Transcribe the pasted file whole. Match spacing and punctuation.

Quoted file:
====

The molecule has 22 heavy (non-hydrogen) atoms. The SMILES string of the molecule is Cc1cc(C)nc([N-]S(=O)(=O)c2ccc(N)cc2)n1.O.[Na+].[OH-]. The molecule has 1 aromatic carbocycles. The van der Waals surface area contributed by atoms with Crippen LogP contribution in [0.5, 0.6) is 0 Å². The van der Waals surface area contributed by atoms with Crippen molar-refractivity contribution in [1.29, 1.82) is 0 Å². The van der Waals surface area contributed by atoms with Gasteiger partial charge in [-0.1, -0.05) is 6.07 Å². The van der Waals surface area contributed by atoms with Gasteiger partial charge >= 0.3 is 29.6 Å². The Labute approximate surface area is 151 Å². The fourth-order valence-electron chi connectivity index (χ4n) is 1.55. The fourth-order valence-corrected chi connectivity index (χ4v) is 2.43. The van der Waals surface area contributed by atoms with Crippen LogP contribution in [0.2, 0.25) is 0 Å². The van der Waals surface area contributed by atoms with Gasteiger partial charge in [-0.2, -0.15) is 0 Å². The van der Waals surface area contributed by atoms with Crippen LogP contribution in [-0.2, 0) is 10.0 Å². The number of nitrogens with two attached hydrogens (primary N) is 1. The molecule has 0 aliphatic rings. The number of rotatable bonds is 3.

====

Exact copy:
The molecule has 22 heavy (non-hydrogen) atoms. The SMILES string of the molecule is Cc1cc(C)nc([N-]S(=O)(=O)c2ccc(N)cc2)n1.O.[Na+].[OH-]. The molecule has 1 aromatic carbocycles. The van der Waals surface area contributed by atoms with Crippen LogP contribution in [0.5, 0.6) is 0 Å². The van der Waals surface area contributed by atoms with Crippen molar-refractivity contribution in [1.29, 1.82) is 0 Å². The van der Waals surface area contributed by atoms with Gasteiger partial charge in [-0.1, -0.05) is 6.07 Å². The van der Waals surface area contributed by atoms with Gasteiger partial charge >= 0.3 is 29.6 Å². The Labute approximate surface area is 151 Å². The fourth-order valence-electron chi connectivity index (χ4n) is 1.55. The fourth-order valence-corrected chi connectivity index (χ4v) is 2.43. The van der Waals surface area contributed by atoms with Crippen LogP contribution in [0.2, 0.25) is 0 Å². The van der Waals surface area contributed by atoms with Gasteiger partial charge in [-0.2, -0.15) is 0 Å². The van der Waals surface area contributed by atoms with Crippen LogP contribution in [-0.2, 0) is 10.0 Å². The number of nitrogens with two attached hydrogens (primary N) is 1. The molecule has 0 aliphatic rings. The number of rotatable bonds is 3.